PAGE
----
Foley is pleased to announce that the firm secured a trademark victory on April 22, 2014 for its client Buccellati, a world renowned Italian jeweler using the BUCCELLATI trademark.
Milan-based luxury brand Buccellati Holding Italia SpA, its New York subsidiary Buccellati, Inc. and their predecessor companies have been using the BUCCELLATI trademark in the United States for more than 60 years. The brand is widely recognized as representing the best in Italian craftsmanship and design, and its pieces are housed in the permanent collections of museums around the world, including the Smithsonian. Recently, Buccellati has captured attention with the launch of several new product lines, including a first-ever collection of engagement rings, and innovative technology products such as one-of-a-kind jeweled iPhone and iPad cases and a bespoke watch service.
In 2013, Buccellati filed suit for trademark infringement and related causes of action in the U.S. District Court for the Southern District of Florida against Laura Buccellati, the American granddaughter of its Italian founder, and her eponymous Florida company Laura Buccellati, LLC. The defendants — who are wholly unaffiliated with the older Italian company – were selling handmade Italian leather handbags and high-end fashion accessories under the infringing mark LAURA BUCCELLATI. Buccellati claimed that the defendants used the infringing mark, along with clever slogans such as “a jewel of a bag,” to falsely imply an association with the high-end jeweler. As Buccellati noted in its Complaint, the defendants’ efforts played on Laura Buccellati’s family heritage to give the (false) impression that the “defendants’ handbag endeavor is an extension, or new division, of the Buccellati company.”
A successful partial summary judgment motion argued earlier this year knocked out more than a dozen of the Laura Buccellati parties’ affirmative defenses and counterclaims, setting things up nicely for trial, which took seven days. The jury heard from Buccellati’s Italian President and chief designer Andrea Buccellati, U.S. CEO Alberto Milani and European CEO Thierry Andretta, who all emphasized the strength of the historic brand and the potentially irreparable harm that could be caused by defendants’ infringement. Buccellati’s witnesses also recounted multiple instances of confused consumers and professionals, across the country, who have already inquired about whether there is a connection between Buccellati and the defendants.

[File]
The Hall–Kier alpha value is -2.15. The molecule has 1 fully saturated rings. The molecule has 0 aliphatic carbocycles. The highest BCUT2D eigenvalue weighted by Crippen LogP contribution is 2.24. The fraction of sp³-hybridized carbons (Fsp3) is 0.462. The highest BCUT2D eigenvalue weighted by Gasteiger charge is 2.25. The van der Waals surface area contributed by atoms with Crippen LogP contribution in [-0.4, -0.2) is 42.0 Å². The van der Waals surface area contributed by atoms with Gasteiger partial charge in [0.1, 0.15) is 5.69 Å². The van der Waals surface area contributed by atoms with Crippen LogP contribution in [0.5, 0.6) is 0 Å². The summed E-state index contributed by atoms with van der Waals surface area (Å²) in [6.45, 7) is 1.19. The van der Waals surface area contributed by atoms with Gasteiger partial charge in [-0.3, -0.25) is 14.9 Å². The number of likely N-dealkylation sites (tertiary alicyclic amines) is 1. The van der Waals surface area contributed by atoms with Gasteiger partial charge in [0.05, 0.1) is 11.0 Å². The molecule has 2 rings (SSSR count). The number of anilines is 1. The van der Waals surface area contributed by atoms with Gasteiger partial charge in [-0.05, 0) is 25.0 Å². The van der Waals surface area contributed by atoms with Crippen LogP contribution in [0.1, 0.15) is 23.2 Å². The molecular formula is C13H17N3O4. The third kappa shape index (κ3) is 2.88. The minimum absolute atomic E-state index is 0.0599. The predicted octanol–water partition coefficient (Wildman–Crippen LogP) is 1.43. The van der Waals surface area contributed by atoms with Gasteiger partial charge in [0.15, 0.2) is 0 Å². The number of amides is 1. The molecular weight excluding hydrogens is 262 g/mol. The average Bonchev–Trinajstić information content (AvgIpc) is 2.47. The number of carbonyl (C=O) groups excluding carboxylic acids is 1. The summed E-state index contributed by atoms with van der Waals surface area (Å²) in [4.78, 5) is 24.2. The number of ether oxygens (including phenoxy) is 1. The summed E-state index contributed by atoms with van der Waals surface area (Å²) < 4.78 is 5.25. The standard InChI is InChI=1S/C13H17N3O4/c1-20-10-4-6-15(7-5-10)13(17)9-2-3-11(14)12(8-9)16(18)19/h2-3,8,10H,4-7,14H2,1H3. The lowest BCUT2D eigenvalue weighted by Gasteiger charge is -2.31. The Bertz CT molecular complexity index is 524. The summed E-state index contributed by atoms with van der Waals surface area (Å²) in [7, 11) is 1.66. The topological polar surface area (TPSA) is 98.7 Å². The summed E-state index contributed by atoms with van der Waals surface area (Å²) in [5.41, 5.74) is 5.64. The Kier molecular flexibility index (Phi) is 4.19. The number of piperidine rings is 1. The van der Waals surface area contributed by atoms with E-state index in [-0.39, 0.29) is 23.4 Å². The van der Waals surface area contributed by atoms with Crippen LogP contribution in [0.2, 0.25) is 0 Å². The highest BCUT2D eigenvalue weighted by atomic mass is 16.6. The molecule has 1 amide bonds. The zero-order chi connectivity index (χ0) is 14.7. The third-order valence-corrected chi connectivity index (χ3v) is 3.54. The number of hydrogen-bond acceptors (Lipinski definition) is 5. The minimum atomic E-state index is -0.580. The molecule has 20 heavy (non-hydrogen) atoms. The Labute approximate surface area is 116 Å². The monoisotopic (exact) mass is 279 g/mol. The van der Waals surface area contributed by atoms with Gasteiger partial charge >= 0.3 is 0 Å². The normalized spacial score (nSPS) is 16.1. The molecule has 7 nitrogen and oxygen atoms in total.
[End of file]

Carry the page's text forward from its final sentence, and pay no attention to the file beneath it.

The jury deliberated just under three hours before finding that use of the LAURA BUCCELLATI trademark was likely to cause consumer confusion. Judge Michael Moore later entered final judgment against Ms. Buccellati and her company for trademark infringement, unfair competition, false designation and false description of fact, under federal and Florida state law. Buccellati is scheduled to submit a proposed permanent injunction by May 7, 2014.
“Through its finding that confusion is likely, the Miami jury validated Buccellati’s exclusive use of its well-known, incontestably registered federal trademark,” said Chicago-based Foley & Lardner Intellectual Property partner Jami A. Gekas, who tried the case for Buccellati. Gekas added that “although the Laura Buccellati company’s sales to date have been lackluster, the jury obviously recognized the significant future harm to Buccellati if the defendants’ infringement is not stopped." In a similar vein, Buccellati executive Andrea Buccellati confirmed that the company is “very pleased” with both the win and the work of its legal team, and claimed that the company will continue to aggressively enforce its valuable trademark rights in the United States. “We have exciting plans for our brand, including the opening of new Buccellati stores in the U.S. in the near future, so we appreciate that this legal dispute has been successfully resolved,” continued Mr. Buccellati.
The Foley team representing Buccellati at trial included Ms. Gekas and Miami associate Andrea I. Gonzalez. Serving as trial co-counsel were Rory Radding and H. Straat Tenney of the New York office of Edwards Wildman Palmer, along with local Miami counsel Jaime Rich Vining of Friedland Vining PA. Also appearing as counsel of record for Buccellati was Perla M. Kuhn of Fox Rothschild.